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Title David Thompson letter to Anthony Barclay
Date March 17, 1823
Description 1 letter; 4 sides
People Thompson, David, 1770-1857
Search Terms International Boundary Commission
Treaty of Ghent
Scope & Content
Dear Sir
We have finished a map of the
Countries interior of Lake Superior, by way of the
Great Carrying Place, as far as Lake Kaseiganagah
on the scale of 30 Inches to one degree of Longitude. –
However large this scale, it appears to me too small
to enable us to exhibit the water Communication in
that clear manner it ought to be. -Two more fair
Copies will be directly made; and we wait your ap-
probation of the map sent, and shall lay it down
on any Scale you think proper. If the whole of
the interior Country, from Lake Superior to the north
west corner of the Lake of the Woods, is to be considered
as one map on the scale of 30 Inches to one degree of
Longitude (or 3/4 Inch to one geo mile) this map will
be 7 feet in height by 14 feet in width; and to render
it easy of inspection, it may be divided into 4 sections
each 3 1/2 feet by 7 feet.I hope to finish
the original fair map of Lake Superior, and the
interior Country, by the beginning of April; on
the Scale of 6 inches to one degree of Longitude, giving
it all the advantages of my former Surveys.
My Evenings are employed in forming an Estimate
and Plan of the intended operations of the ensuing
Summer, to be laid before Mr Hale for his approval
as the Season is fast advancing. -I should have
been happy to have received your Orders for the Survey,
as they would have given decisions to the Business
The Plan proposed for the ensuing Summer,
end p1
begin p2
is, by every means to arrive as early as possible at For Wil-
-liam, then fit myself out with two middle sized Canoes
each manned with four Men; One Canoe to be for the
Assistant and an indian Guide; the other for the In-
terpreter and myself. On arriving in the various
Lakes, each Canoe to take one side of the Lake until
we meet, and thus procees onwards with all possible
dispatch to the north west corner of the Lake of the
Woods; settle its Latitude and Longitude; and re-
-turn among the Islands, noting their position, ex-
-tent &c &c. and thus execute as much as possible,
so as to permit us to be again on Lake Superior by
the 1st September.And I should hope (no Accidents
happening) we shall survey all the distant Coun-
-tries, and leave but little for the ensuing year; pro-
-vided we have not to examine the Services of the
River St Louis &c &cThis Plan also gives us the
advantage of carrying Provisions enough with us
in those desolate countries, without the enormous
expence of freight from the Hudsons Bay Company,
to which we shall be obliged to have [resourse?] if we have
only one canoe, besides the extreme danger of Accident
to which one Canoe is liable.
Your favor of the 27th Janäry Savannah
came to hand about a week ago; and am sorry to
learn by it, you had not received either of the two setts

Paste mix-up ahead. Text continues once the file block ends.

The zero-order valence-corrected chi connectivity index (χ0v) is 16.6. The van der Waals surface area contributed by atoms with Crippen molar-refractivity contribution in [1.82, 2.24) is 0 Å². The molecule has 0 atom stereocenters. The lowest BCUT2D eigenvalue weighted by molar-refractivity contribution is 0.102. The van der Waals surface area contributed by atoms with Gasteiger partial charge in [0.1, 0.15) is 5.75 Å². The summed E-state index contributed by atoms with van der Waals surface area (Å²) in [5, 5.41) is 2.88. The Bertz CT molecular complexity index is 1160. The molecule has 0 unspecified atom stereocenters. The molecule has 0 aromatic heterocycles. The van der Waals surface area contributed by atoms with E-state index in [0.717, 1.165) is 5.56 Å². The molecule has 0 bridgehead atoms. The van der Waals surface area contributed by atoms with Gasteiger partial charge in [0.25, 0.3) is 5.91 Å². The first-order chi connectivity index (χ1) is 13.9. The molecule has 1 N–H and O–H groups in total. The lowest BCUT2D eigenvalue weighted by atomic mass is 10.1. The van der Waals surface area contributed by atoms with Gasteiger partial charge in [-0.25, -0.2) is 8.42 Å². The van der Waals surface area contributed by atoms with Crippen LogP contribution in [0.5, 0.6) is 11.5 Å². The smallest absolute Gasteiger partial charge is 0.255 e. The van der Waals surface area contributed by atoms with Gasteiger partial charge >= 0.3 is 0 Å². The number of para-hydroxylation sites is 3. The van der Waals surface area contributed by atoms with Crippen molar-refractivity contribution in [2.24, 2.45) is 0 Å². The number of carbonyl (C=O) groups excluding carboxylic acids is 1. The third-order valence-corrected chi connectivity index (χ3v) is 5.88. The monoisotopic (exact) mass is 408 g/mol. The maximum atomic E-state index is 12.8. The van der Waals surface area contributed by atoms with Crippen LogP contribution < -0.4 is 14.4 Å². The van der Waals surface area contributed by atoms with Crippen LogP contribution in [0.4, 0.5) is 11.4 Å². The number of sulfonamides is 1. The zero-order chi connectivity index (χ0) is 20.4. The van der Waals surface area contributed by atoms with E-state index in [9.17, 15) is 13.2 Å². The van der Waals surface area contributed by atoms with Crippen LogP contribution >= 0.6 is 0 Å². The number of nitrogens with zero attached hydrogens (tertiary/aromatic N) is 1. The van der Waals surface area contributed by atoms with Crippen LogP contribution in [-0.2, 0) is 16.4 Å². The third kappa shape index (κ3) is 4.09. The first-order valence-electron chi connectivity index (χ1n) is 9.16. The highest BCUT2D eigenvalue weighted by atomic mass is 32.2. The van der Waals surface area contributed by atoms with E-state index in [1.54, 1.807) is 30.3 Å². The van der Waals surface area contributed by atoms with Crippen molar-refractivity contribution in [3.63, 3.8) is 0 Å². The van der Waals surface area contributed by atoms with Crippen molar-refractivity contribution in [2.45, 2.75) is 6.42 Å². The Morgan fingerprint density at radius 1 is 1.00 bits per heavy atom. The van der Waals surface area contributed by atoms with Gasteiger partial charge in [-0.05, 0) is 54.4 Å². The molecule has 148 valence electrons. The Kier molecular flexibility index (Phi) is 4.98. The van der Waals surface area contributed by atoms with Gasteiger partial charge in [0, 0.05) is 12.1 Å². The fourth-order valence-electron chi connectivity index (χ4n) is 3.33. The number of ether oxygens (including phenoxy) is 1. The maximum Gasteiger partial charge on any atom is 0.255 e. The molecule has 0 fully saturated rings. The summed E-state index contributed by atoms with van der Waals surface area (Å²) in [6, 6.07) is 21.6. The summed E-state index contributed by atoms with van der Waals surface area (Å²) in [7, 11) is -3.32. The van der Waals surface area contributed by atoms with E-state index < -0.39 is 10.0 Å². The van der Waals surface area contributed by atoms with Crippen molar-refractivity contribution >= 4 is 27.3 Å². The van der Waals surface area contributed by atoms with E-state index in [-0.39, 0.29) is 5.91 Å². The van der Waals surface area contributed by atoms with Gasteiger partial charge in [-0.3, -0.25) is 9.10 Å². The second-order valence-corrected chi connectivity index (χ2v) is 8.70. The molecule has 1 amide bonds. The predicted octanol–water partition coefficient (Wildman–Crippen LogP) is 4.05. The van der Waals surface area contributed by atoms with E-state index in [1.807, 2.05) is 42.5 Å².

of Receipts for the 5th January. - One sett I places in
Colonel Barclay’s hands on the 7 December: the other
sett I sent to Mr Hale in December to be forwarded to
you.In my Letter of the 6th Febry I inclosed a sett
of Receipts for the 5th April: and in my Letter of the 3rd
end p2
begin p3
March a second sett for the same date. - My next
Letter, please God, will be in the beginning of April.
Your most obedient
and humble Servant
David Thompson

Anthony Barclay Esq
H. M. Commissioner &c &c
end p3
begin p4
Mr. Thompson
Dated, March 17, 1823
Rec.d June 7, 1823
Answer not required –

forwarded by Your obd Servs
J Y. & P R

Rec.d January. 1823.[?] to the Lines
Anthony Barclay Esquire
His Majesty Commissioner
under the 6 & 7 Articles
of the Treaty of Ghent
New York
Care of Col Barclay.

D.J. at Kingston U. C. 13 May 23

Admin/Biographical History This compiled collection includes papers from Thomas Barclay (1753-1830), his son, Anthony Barclay (1792-1877), John Ogilvy (d. 1819), Ward Chipman (1754-1824), Ward Chipman, [Jr.] (1787-1851), David Thompson (1770-1857), Alexander Wadsworth Longfellow (1814-1901) and others related to the determination of the boundary between Canada and the United States. Materials include government documents, correspondence, maps, surveys, diaries and Indian deeds related to the determination of the boundary between Canada and the United States, particularly of the years of the St. Croix Commission, 1796-1812, the Commissions appointed after the Treaty of Ghent, 1814-1838, and the Commissions under the Treaty of Washington, 1842. Papers of diplomats appointed by the British and American governments include the correspondence of explorers who surveyed the boundary zones and of several other diplomats, political officers and aids who became involved in the arbitration of the border. The explorations around the Island of St. Croix by Robert Pagan and Native American Francis Joseph Neptune, and a map by Chief Wasp of the Ojibway tribe in the vicinity of Ontario and Minnesota are noteworthy.